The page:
Every time I go back to this crazy event I tell myself I have trained harder, kitted-up better. Alas every single time it kicks my ass and makes me doubt myself. Before I really understood what training was, I used to put in a couple of months of extra tempo and interval sessions, along with a healthy dose of hill-reps, to sharpen up for the race. These days, now that Obstacle-Course Racing is a far more widespread sport, born from Tough Guy itself, training is all year-round and is constantly focused on improvement.

That said, there are a few things that the more dedicated of competitors will do to tune their body for the destruction that is Tough Guy; these can be summarised as:

  1. Cold water acclimatisation - You cannot run or hide from hypothermia; immerse yourself in cold water for long enough, and it will get you. But you can prepare for how your body reacts to the initial shock, so you do not waste precious seconds gasping for air whilst your body sits neck deep in dark, ice-filled water.

    There is no other way to prepare then to just do it and face the fear; so after runs I find myself looking for the nearest deep-water to home or somewhere warm, and take a dip. Learning to stay calm and breathe whilst the shock of the cold hits you is a valuable tool. It also helps mentally to know you can deal with the cold, at least for a while.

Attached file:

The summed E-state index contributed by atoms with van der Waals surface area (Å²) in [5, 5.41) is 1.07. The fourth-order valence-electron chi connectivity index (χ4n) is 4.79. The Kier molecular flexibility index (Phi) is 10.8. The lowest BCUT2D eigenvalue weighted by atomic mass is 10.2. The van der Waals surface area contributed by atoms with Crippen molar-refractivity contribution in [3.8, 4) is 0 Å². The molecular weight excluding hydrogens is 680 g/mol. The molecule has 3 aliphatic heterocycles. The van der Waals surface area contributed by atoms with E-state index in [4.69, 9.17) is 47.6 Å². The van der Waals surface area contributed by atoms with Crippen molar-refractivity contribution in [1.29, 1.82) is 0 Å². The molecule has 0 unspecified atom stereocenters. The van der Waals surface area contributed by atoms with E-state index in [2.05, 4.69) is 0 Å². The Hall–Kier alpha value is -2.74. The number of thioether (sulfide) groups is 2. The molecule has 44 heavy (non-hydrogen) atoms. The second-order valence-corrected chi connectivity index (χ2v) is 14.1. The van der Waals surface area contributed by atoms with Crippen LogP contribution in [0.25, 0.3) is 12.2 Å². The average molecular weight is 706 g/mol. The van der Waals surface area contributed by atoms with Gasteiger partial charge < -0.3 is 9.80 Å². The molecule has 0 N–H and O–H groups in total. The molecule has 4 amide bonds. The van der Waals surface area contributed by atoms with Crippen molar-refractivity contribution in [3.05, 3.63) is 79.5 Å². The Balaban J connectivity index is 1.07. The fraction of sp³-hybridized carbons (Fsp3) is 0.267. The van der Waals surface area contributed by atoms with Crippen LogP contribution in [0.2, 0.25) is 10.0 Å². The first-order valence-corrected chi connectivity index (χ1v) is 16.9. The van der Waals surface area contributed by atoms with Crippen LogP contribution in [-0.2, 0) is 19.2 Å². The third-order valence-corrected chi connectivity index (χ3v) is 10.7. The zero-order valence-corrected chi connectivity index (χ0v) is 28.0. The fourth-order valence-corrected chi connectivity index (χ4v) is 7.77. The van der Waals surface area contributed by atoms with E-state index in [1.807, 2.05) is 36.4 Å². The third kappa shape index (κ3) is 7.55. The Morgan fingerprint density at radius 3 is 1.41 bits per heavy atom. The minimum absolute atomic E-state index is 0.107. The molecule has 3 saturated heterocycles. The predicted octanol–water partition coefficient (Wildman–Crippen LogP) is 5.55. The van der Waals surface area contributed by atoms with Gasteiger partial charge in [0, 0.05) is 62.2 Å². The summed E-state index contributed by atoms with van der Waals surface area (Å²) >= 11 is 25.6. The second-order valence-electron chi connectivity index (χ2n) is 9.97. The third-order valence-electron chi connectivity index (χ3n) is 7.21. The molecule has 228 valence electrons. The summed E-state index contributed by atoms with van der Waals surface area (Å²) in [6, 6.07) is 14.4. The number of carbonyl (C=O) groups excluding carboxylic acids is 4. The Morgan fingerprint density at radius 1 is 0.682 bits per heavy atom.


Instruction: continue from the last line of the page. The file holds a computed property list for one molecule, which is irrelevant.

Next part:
2. Hills and Intervals - Steady mileage is a great way of developing your strength and stamina. But in something like Tough Guy, with obstacles coming thick and fast, it is more akin to a 90 minute interval session. Nowhere more so than on the hills, which are short, sharp, and painfully repetitive. Expect somewhere between ten and fifteen “slaloms” up and down the incline. You'll need to be ready to recover from their jelly-leg effect fast if you want to keep your speed and body heat up afterwards.
  3. Your kit - Every time I go back to Tough Guy I try something different, in the hope of one day finding a magical guaranteed package of warmth vs weight. I have not got it yet, but one thing I have learnt is that you have to test your gear beforehand – right from which shoes to wear (fast draining, grippy, very tight fitting) through to gloves (neoprene vs hollowfibre vs merino). There is nothing more annoying than having socks that don't drain water (sealskins), gloves that fall off, or finding that those layers you put on which were lovely and warm when dry are now wet and visibly sucking the life out of you.

    If I could give one piece of advice it would be to layer-up, and wear a snug woolly hat. You will thank me after the underwater tunnels. It is not going to stop the water getting through, but it'll slow it down and avoid that horrific ice-cream headache that makes people forget their names and what the hell they are doing swimming through a bog in the midlands in January.

Tough Guy® The Original from Mr Mouse on Vimeo. © Film by Realm Pictures

As I have mentioned; I plan to take on the Tough Guy challenge, along with hundreds of people, all searching for the finish line and whilst being accustomed to Obstacle Course Racing and the challenges this offers - Tough Guy is a whole new ball game. Be careful out there and be safe; I hope to see all of you at the end.

Tough Guy® The Original takes place on February 1, 2015. Find out more at www.toughguy.co.uk